Dementia and Other Life Unfairities

It’s funny how when you start to wonder off track, and start finding the petty things in life irritating, and start complaining about things that in the grand scheme of life mean nothing, something steps up and slaps you square in the face and pulls you back into place.

Parents are not supposed to outlive their children. And children are not supposed to lose their parents so young. But it happens. And it’s happening in my family. My grandmother is losing her only son, at 62 years of age. She lost him years ago, to dementia and now he’s in the “final stages” according to the staff in palliative care. The final stages of life. The nurses that see people die all the time are really in tune with when people will take their last breath. I’ve heard on several occasions of hospice nurses who can spot the signs so well, call the family in to say their goodbyes and minutes later, the loved one passes.

A lot of doctors and nurses are criticised for lack of care or poor bedside manner, but could you imagine if your job was to watch people die? Or to tell people their loved one is dying or dead? It has to be the worst job ever.

My sisters and I lost our dad 7 months ago, to a heart attack. It was quick, it was sudden, he was gone. My cousins lost their dad years ago to an awful brain disease, for which there is no cure, and as yet, no real hope. But his body has still been here. They won’t get to share wedding days and babies with their dad. While we were left to remember the good times, they are left to remember the last several years in which they’ve seen him deteriorate so quickly.

Dementia is a cruel and unforgiving disease. My uncle was a brilliant businessman who did so well he was able to retire early, hoping to spend more time with his family. And when he stopped working, so did his mind. Recently he hasn’t been able to speak words, put sentences together, recognise people, keep control over his bowel and bladder…and there is not a damn thing anyone could do about it. Except put him in a nursing home with 103 year old ladies who lay in bed staring at the ceiling all day and wait. Wait for this moment, when he would enter the Final Stages.

My husband lost his dad to lung cancer. It was a long, painful year for everyone involved, from diagnosis to passing. But people got to say their goodbyes. He got to get his affairs in order. After losing my dad so suddenly and unexpectedly, I thought my husband had the better end of the deal. Now I’m not so convinced. To see someone  you love so much – and I don’t think it matters what relationship you have with them – suffer and know there’s nothing you can do but wait for the end, has to be a million times worse than someone suddenly being gone.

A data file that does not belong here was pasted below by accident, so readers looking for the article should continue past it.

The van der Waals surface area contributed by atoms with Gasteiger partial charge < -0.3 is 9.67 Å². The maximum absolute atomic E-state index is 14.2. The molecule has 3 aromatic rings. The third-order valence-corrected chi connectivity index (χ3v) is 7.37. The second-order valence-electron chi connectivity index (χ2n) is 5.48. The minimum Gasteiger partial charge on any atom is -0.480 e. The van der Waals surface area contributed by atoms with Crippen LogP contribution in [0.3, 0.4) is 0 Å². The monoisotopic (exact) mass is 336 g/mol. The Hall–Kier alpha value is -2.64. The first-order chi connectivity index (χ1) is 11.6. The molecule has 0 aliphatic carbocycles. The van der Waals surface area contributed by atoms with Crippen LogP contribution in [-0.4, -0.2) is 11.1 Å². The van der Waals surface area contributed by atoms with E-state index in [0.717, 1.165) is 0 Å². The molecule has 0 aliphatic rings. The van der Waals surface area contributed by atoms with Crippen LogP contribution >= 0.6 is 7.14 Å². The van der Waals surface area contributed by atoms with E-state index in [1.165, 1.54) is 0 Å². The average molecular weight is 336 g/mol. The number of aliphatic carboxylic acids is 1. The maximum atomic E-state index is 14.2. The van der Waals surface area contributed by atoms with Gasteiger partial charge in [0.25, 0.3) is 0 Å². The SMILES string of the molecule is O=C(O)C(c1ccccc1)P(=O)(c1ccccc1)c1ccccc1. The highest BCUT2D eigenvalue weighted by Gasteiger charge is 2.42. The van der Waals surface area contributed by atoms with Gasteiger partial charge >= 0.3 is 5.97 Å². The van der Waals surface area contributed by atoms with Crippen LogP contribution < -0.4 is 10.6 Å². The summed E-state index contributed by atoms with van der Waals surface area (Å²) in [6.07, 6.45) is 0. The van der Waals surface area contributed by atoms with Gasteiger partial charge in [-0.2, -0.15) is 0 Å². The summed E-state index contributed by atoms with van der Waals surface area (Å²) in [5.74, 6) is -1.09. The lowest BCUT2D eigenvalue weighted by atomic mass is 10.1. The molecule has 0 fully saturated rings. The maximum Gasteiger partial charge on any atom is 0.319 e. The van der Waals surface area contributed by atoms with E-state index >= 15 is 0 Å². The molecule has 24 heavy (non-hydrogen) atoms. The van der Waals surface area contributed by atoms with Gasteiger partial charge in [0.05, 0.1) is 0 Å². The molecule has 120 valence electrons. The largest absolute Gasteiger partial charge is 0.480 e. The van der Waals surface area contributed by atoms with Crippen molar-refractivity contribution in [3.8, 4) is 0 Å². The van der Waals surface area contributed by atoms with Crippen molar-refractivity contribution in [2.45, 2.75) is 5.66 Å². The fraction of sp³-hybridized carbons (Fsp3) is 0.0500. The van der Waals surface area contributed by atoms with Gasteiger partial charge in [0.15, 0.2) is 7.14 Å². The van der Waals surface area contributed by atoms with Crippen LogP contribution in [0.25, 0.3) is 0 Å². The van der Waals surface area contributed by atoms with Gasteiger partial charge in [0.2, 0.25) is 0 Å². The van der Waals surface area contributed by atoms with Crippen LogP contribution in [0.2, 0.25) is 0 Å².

We say that no one would want to live the way my uncle has been living. That if it was us, we would rather be dead. That my uncle would be mortified to know he was living this way. In fact, you can’t even call it “living”, it’s merely existing. But it doesn’t make it any easier, or any better, when he does actually die. It’s a lose lose situation. He can’t go on living like this, but the only alternative is to die. Getting better is not an option.

It’s true, life is so unfair.

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3 thoughts on “Dementia and Other Life Unfairities

  1. Very thought provoking. I’ve blogged a lot about bereavement/life is unfair lately as my friend (mother of 2) died suddenly of lung cancer. She was a non-smoker.
    I am visiting here from Silent Sunday and love your beach picture, but really love your sunset header picture! I’m a big fan of sunsets. Read your About page and am v impressed that you’ve been blogging so long. I’ve been doing it for about a year 🙂

    • Well you know what they say, quality over quantity, and from what I’ve read, you were born to blog! Well, born to write. I’ve been writing for a while, but a lot of it doesn’t make sense, or doesn’t even flow at all. I am so very sorry for your friend, and was brought to tears over a couple of your blog posts. I loved the poem, and reading that her little girl didn’t understand where mummy had gone…I just lost it. It’s my greatest fear. My son doesn’t understand where granddad is or why we can’t see him. It just rips at my heart. Thanks for visiting, I look forward to reading more about your Narrowboat Life soon!

  2. Wow, thanks for taking the time to read my blog. Your post about dementia is well written and stirs up emotions. I’ll pop back soon to see what else you are writing about 🙂

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